Venkman (Bill Murray), Stantz (Dan Aykroyd) and Spengler (Harold Ramis)
are a trio of parapsychologists (with various degrees of professionalism)
who live a comfortable life holding a seat at NYU but nobody holding them
accountable ... until they are held accountable for and are evicted by the
university's dean. Fresh out of a job, they decide to take their
paranormal researches to business level and become the Ghostbusters. Soon
enough, they've got headquarters, a car ... but no assignments until Dana
Barrett (Sigourney Weaver) shows up claiming her apartment is haunted.
Venkman is immediately charmed by the lady, so he takes up the
investigation himself but finds no traces of paranormal presence in her
place - but since he desparately wants to date her, he packs it into nice
words. What he doesn't realize though is Dana's apartment building is one
of the gates to the netherworld, and a bunch of demons want to make it to
our dimension from theirs, soon possessing Dana and her nerdy neighbour
(Rick Moranis) to ultimately open the gate.
The Ghostbusters know little
of that yet, but they do capture their first actual ghost (the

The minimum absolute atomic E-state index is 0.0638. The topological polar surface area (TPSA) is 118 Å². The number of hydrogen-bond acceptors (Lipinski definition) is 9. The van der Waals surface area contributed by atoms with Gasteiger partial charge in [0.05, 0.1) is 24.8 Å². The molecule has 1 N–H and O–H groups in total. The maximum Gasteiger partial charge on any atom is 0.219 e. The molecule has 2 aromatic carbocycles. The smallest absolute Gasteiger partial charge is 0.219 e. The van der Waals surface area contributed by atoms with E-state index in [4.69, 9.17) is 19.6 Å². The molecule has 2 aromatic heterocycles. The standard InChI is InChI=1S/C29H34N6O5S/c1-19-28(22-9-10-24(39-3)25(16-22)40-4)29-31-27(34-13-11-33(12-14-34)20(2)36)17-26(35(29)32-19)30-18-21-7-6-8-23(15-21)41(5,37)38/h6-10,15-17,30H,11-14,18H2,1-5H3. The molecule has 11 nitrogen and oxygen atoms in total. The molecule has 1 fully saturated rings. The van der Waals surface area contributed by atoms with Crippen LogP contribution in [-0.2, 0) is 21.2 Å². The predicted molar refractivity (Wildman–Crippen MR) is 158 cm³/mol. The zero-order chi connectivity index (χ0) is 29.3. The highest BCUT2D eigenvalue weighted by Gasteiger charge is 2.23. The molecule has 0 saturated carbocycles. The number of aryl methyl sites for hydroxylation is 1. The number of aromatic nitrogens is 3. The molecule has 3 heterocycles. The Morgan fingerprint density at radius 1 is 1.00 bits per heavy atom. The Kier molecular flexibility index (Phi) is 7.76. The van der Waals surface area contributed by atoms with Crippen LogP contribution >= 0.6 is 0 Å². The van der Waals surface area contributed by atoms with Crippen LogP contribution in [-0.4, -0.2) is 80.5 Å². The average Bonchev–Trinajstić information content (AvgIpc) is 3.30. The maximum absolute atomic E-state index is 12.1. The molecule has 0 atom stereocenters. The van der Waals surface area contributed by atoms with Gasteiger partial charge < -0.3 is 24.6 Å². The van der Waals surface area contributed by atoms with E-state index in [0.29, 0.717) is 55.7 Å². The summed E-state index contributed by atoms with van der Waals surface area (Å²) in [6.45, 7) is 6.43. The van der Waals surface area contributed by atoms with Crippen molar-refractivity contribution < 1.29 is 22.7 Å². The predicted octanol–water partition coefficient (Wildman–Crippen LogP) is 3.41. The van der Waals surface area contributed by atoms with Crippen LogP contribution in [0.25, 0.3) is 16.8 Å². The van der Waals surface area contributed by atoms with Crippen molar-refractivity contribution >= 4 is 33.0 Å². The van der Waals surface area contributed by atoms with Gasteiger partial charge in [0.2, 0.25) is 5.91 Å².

soon-to-be-popular Slimer), and are so happy about it they even hire a
fourth man, blue collar Winston (Ernie Hudson). Soon enough, they become
celebrities and manage to capture ghost after ghost around town - before
almost being shut down by an overly ambitious EPA delegate (William
Atherton), but saved by the mayor (David Margulies) himself, who tasks
them with putting an end to the ghostly invasion and save New York City.
This leads them back to Dana's apartment building, where super demon Gozer
is just finding passage into our world - and probing the mind of the
Ghostbusters, he manifests himself - as a giant Stay Puft Marshmallow Man,
starting to crush the city under his feet. With this new and unexpected
threat, will the Ghostbusters come up with a counter-strategy?
sure is an iconic 1980s flick - but frankly, taken as a whole, it's not
all that good: It's script is formulaic and meandering at the same time
and features plotholes and leaps of reason, the ending is all too
predictable, many of the supporting characters are little more than
cardboard cut-outs who really seem to announce their character arcs from
square one, and even the characterizations of the leads is hazy at times.
the same time, it's not all that surprising that the movie's as liked as
it is, it contains many iconic images (from the Ghostbusters logo to their
car and outfits to Slimer, to name a few), its theme song by Ray Parker jr
is one of the catchiest 80s mainstream tunes, Bill Murray doing his shtick
is great as ever, and he leads a very solid cast, and the special effects
hold their own even today. And on top of everything, this is just a fun
movie. Nothing great, really, but good popcorn entertainment.